I know our ceremony was beautiful, people told me… but I can’t remember a thing. Next thing I knew, we had taken the group picture and the photographer was asking me if I still wanted to do the long list of photos I had asked for.

But it was so hot, and I was dying in my dress, so I could only imagine how the guests felt after having waited outside for me for a very long time. So I said no, that we would just get pictures with our grandparents and of the wedding party. Another HUGE mistake. When all was said and done (picture wise) we didn’t even have a picture with each of our families, and I totally regret that.

Dan and I took some pictures around the fairgrounds, and then we went back to the house to get a picture with our dogs, which was #1 on my list. It was so nice to see them, and I only wish that they were well enough behaved that we could have had them at the ceremony with us. But I guess that’s pretty hard for a pair of 2 year old dogs to do… you know, behave. So we snapped our pictures at my Grandparents house and returned to the fairgrounds to make our grand entrance into the reception. This was all very funny because I was driving us around, and it was difficult to get in and out of the jeep with this huge dress I was wearing.

As we stood in the half of the Resource Center that was shut off from guests, we talked to the DJ about what songs he should play as each couple came walking out. I made the decision right then and there for our first dance to be “Then” by Brad Paisley, and based on Dan’s plea not to dance alone the whole time, I also asked him to invite others to the floor after the first chorus. Dan decided that when we walked in, we should do a spin and next thing I knew, we were on the dance floor with everyone staring at us. I can’t remember walking in, or people cheering (which they surely did). I can’t remember what song he played for our entrance or the twirl.

But I remember our dance.

I hated that everyone was staring at us, so I was glad when people followed the DJ’s advice and joined us on the floor. There was a moment when I thought Dan was crying, which caused me to choke up as well, so I buried my head in his shoulder and thought about our first kiss and when he asked me to marry him… with the song we chose, it was impossible not to think of those things. At that moment, the photographer snapped one of my favorite pictures of the entire wedding.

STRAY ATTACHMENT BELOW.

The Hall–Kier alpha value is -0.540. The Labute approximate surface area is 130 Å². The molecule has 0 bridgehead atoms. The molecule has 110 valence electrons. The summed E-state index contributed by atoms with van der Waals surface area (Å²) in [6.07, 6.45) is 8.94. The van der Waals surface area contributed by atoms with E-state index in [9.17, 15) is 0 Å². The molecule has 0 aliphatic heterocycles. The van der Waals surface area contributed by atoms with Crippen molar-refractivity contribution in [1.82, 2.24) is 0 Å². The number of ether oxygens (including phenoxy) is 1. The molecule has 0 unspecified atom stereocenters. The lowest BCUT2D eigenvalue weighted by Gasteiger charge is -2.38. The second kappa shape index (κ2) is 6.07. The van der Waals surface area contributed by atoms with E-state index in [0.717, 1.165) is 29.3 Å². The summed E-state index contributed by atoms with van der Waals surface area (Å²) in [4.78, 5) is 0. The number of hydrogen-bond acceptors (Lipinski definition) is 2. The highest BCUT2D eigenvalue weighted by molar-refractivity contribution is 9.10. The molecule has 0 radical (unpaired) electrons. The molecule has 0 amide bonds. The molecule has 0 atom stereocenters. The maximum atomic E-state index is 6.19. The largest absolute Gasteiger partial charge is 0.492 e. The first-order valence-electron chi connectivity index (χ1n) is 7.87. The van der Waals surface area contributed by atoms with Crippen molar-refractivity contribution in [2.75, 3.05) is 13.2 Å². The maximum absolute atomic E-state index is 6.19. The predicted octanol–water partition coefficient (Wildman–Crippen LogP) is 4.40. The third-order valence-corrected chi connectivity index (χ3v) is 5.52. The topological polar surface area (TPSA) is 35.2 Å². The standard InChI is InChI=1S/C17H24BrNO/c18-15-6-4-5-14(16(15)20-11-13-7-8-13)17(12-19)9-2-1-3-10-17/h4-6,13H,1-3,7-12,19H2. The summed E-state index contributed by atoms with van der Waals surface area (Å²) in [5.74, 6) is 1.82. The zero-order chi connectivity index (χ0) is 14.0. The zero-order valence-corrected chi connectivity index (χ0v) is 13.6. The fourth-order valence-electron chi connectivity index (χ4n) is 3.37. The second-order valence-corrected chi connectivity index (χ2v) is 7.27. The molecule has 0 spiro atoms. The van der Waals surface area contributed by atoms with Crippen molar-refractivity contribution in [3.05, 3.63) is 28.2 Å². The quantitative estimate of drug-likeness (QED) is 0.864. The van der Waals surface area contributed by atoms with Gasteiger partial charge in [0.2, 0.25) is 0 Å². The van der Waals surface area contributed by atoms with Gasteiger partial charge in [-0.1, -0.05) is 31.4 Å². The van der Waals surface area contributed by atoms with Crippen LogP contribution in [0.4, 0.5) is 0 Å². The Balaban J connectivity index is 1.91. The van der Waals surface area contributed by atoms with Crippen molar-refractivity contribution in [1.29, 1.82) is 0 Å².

After our dance we rushed into the speeches, starting with my sister who had determined that she would “wing it”. Well she definitely got me laughing when she mentioned some old Windham References. Next was Joey’s best man speech which was also hilarious and heartfelt. He kicked off by saying, “fornication… For an occasion such as this…” and I think it got everyone’s attention.

But far and away the most surprisingly amazing thing that happened was Brian’s song. Dan’s cousin Brian had asked me if he could sing at the wedding. I was really into personalized weddings so I said, “why not” unsure of whether or not he could actually carry a tune. That was about a month or so after we got engaged. Gradually I learned some small details about the song, including that it was to the tune of Barry Manilow’s “Mandy”. I was excited to hear it, but I didn’t know just how much effort he really put into it. He re-wrote the entire song to be about us, and it was pure genius. He really brought the house down!

The food began to arrive as my Dad took the mic to toast us. He welcomed everyone and thanked them for coming, but quickly got on with the “congrats” to us. I don’t remember his whole speech, and I think it’s because his voice was continuously cracking and I just kept sitting on the edge of my chair thinking, “ok, what will I do if he cries?” as if the man had never been allowed to show emotion in public or something. As he drew to the end, he mentioned all of the work that went into the wedding in the field that never happened. He talked about us having to compromise because of Mother Nature, and then he said, “To my daughter Mandy, and my new son-in-law Dan, I hope you never have to settle for anything ever again.” I rushed out of my chair to hug him nervous that he or I might start crying at that very sentence – that very thought, that he was my Dad and he was pissed off that I had to settle for Plan B. I tear up every time I think about it.

With the last toast complete, I finished my one and only drink that night – a glass of champagne. I asked the servers to bring our food last, so that Dan and I could get around to the tables to say hello while everyone else was eating.

But they didn’t.

Our food came first so I picked at my chicken and ate a few rolls. Again, for some ungodly reason being a bride = not ever being hungry. I guess the gallons of water I was drinking to keep from overheating probably curbed my hunger as well. So I started to go to the tables… I got through 2 tables before Dan reminded me that we had to feed the dogs.

Back in the Jeep we piled, and sped off to the farmhouse with Paul in tow to feed Marty. I dropped them and drove to the Oxford House to pick up the checks for the vendors that I had foolishly left in my car. Note to brides: pay ahead of time to save yourself the trouble. It must have been quite a site for the dinner crowd at the Oxford House that night as a Bride came storming through the door in her gown and then left just as quickly.